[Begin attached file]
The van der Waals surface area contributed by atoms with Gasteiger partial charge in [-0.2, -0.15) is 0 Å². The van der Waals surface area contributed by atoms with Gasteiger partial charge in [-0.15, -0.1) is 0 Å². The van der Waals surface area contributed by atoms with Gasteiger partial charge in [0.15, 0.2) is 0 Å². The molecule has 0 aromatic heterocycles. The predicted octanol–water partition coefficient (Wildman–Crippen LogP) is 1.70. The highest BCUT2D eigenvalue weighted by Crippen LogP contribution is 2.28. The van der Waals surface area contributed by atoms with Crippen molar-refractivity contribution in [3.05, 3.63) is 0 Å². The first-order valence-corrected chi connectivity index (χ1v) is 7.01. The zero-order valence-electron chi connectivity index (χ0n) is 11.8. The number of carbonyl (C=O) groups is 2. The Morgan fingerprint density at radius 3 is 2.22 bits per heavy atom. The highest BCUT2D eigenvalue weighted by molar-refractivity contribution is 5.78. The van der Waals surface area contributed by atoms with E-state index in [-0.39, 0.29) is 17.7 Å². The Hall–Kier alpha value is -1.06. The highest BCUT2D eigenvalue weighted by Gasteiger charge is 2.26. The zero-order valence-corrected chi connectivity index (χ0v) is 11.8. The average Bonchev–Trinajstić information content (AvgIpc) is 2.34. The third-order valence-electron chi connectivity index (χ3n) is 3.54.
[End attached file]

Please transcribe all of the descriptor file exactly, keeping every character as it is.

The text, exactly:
The van der Waals surface area contributed by atoms with Gasteiger partial charge in [-0.2, -0.15) is 0 Å². The van der Waals surface area contributed by atoms with Gasteiger partial charge in [-0.15, -0.1) is 0 Å². The van der Waals surface area contributed by atoms with Gasteiger partial charge in [0.15, 0.2) is 0 Å². The molecule has 0 aromatic heterocycles. The predicted octanol–water partition coefficient (Wildman–Crippen LogP) is 1.70. The highest BCUT2D eigenvalue weighted by Crippen LogP contribution is 2.28. The van der Waals surface area contributed by atoms with Crippen molar-refractivity contribution in [3.05, 3.63) is 0 Å². The first-order valence-corrected chi connectivity index (χ1v) is 7.01. The zero-order valence-electron chi connectivity index (χ0n) is 11.8. The number of carbonyl (C=O) groups is 2. The Morgan fingerprint density at radius 3 is 2.22 bits per heavy atom. The highest BCUT2D eigenvalue weighted by molar-refractivity contribution is 5.78. The van der Waals surface area contributed by atoms with E-state index in [-0.39, 0.29) is 17.7 Å². The Hall–Kier alpha value is -1.06. The highest BCUT2D eigenvalue weighted by Gasteiger charge is 2.26. The zero-order valence-corrected chi connectivity index (χ0v) is 11.8. The average Bonchev–Trinajstić information content (AvgIpc) is 2.34. The third-order valence-electron chi connectivity index (χ3n) is 3.54.